This guest blog post is by Julie Marsh who blogs at CoolMomPicks.
As we were gearing up for yet another winter storm warning here in the Denver metro area (really? REALLY?!), Colorado ski areas have had a veritable snow shortage this season.
In spite of these less than stellar conditions, we were determined to make a family trip to the slopes this year. Ski Cooper graciously hosted our family for two days and showed us exactly why families ought to put this mountain at the top of their list of top ski destinations for next season.
We loved everything about the mountain and the people who work there — from the instructors to the lift operators, and from the black diamond run Nightmare (a misnomer) to the carefree green Molly Mayfield. Our trip to Ski Cooper was just plain easy; easy to get to, easy on the wallet, and an easy way to get our whole family skiing.
The Mountain: Located between Vail and Leadville, Ski Cooper is an affordable family ski destination perched atop Tennessee Pass. While some Colorado resorts are bigger, more expensive, and more popular, Ski Cooper is ideal for families that want to get out there and ski — without breaking the bank or their necks. The mountain has plenty of varied terrain (though don’t look for any extreme double black diamond runs), short lift lines, and families can easily ski together or reunite at the base with minimal delays.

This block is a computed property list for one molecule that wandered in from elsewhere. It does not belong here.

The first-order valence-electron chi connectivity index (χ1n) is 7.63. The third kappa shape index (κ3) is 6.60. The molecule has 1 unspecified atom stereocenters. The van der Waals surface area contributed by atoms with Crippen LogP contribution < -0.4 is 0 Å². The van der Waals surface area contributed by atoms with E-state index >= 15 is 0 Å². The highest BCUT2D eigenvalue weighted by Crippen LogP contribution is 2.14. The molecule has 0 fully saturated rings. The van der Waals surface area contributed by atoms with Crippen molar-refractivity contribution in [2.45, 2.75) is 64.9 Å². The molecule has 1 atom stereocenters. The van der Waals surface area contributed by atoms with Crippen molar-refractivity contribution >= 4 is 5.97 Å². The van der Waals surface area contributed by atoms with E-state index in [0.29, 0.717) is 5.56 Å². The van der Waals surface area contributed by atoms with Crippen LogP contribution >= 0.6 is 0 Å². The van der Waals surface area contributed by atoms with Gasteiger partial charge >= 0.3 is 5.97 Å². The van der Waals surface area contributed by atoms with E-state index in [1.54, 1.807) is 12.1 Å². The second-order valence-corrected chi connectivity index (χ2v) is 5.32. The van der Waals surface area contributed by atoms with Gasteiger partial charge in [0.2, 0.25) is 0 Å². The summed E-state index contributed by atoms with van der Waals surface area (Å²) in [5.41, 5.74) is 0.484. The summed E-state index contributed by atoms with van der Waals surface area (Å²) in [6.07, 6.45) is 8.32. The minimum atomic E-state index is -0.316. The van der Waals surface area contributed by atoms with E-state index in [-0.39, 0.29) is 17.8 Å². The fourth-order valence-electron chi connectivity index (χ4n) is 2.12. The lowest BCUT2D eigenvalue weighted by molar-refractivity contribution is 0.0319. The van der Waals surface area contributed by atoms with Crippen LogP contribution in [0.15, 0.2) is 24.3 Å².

Lessons and Day Care: With the installation of a new magic carpet and two wide expanses of gently sloping snow, Ski Cooper’s Panda lesson programs are equipped and run just as well as any of the big resorts. Ski lessons are available for kids three and up, and snowboard lessons are available for kids seven and up. Day care and lesson packages are also available — a great way for parents to get in a full day of skiing without spending it all on the bunny slope.
Where to Stay: Families on a budget will appreciate the reasonable rates in Leadville for either cabins or hotel rooms, only a short drive from the mountain. The Columbine Inn and Suites is convenient, clean, and features a hot tub — a welcome end to a ski day.
Where to Eat: Stick to the budget and bring lunch to Ski Cooper. Enjoy it inside the lodge or on the deck at the base. (No outside alcohol, please.) In Leadville, check out High Mountain Pies just off the main drag of Harrison Avenue. The pizza and hot sandwiches are fantastic, and kids get a fistful of dough to keep them occupied.
How Much?: For the 2011-12 season, lift ticket prices were $44/day for adults, $24/day for kids. Ski Cooper also offers senior and military discounts, and kids five and under are free. Lift ticket prices have not yet been established for the 2012-13 season. Lessons are also an incredible deal: Full day ski and snowboard lessons start at $80, including equipment rental, lunch, and lift ticket. Day care and lesson packages start at $77, also including equipment rental, lunch, and lift ticket.
What Else?: There’s more to Leadville than skiing. Leadville also boasts a huge outdoor ice skating rink with budget rates for admission and rentals, plus a sledding hill that’s completely free — bring your own tube or sled, or rent a tube for $7/hour. The annual Leadville Winter Carnival is held the first weekend in March, where spectators can check out snowshoe racing, dog sledding, and ski joring (think horse jumping on skis).
Julie Marsh moved to Colorado from the east coast seven years ago and discovered how much she loves playing outside all year long. When she isn’t testing her athletic limits, she’s working for Cool Mom Picks, a cheeky shopping blog, and Social Media Energy, a Denver-based social media outsourcing firm.